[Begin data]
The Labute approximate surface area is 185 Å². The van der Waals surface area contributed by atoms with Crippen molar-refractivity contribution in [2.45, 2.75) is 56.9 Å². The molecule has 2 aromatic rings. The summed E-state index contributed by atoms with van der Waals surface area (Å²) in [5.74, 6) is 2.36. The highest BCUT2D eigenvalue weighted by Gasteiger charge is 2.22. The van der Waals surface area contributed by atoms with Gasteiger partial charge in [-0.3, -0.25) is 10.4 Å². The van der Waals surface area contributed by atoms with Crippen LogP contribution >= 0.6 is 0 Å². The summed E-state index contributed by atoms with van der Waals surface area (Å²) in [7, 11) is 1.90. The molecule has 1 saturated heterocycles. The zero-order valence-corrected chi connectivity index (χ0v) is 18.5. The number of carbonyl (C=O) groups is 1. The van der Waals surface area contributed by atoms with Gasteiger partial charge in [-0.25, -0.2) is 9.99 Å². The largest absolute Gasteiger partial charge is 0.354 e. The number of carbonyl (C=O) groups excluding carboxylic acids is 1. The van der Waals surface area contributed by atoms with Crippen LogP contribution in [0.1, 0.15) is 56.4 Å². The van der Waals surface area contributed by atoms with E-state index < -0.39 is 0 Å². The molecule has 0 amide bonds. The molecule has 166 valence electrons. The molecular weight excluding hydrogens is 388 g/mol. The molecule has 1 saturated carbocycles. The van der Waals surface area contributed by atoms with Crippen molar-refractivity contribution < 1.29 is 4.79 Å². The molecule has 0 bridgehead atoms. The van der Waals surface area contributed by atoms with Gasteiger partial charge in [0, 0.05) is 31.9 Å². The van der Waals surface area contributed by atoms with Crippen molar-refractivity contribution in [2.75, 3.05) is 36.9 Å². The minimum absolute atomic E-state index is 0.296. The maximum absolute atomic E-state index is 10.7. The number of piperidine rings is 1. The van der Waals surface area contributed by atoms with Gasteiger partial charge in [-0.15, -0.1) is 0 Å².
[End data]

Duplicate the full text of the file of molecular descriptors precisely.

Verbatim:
The Labute approximate surface area is 185 Å². The van der Waals surface area contributed by atoms with Crippen molar-refractivity contribution in [2.45, 2.75) is 56.9 Å². The molecule has 2 aromatic rings. The summed E-state index contributed by atoms with van der Waals surface area (Å²) in [5.74, 6) is 2.36. The highest BCUT2D eigenvalue weighted by Gasteiger charge is 2.22. The van der Waals surface area contributed by atoms with Gasteiger partial charge in [-0.3, -0.25) is 10.4 Å². The van der Waals surface area contributed by atoms with Crippen LogP contribution >= 0.6 is 0 Å². The summed E-state index contributed by atoms with van der Waals surface area (Å²) in [7, 11) is 1.90. The molecule has 1 saturated heterocycles. The zero-order valence-corrected chi connectivity index (χ0v) is 18.5. The number of carbonyl (C=O) groups is 1. The van der Waals surface area contributed by atoms with Gasteiger partial charge in [-0.25, -0.2) is 9.99 Å². The largest absolute Gasteiger partial charge is 0.354 e. The number of carbonyl (C=O) groups excluding carboxylic acids is 1. The van der Waals surface area contributed by atoms with Crippen LogP contribution in [0.1, 0.15) is 56.4 Å². The van der Waals surface area contributed by atoms with E-state index < -0.39 is 0 Å². The molecule has 0 amide bonds. The molecule has 166 valence electrons. The molecular weight excluding hydrogens is 388 g/mol. The molecule has 1 saturated carbocycles. The van der Waals surface area contributed by atoms with Crippen molar-refractivity contribution < 1.29 is 4.79 Å². The molecule has 0 bridgehead atoms. The van der Waals surface area contributed by atoms with Gasteiger partial charge in [0, 0.05) is 31.9 Å². The van der Waals surface area contributed by atoms with Crippen molar-refractivity contribution in [2.75, 3.05) is 36.9 Å². The minimum absolute atomic E-state index is 0.296. The maximum absolute atomic E-state index is 10.7. The number of piperidine rings is 1. The van der Waals surface area contributed by atoms with Gasteiger partial charge in [-0.15, -0.1) is 0 Å².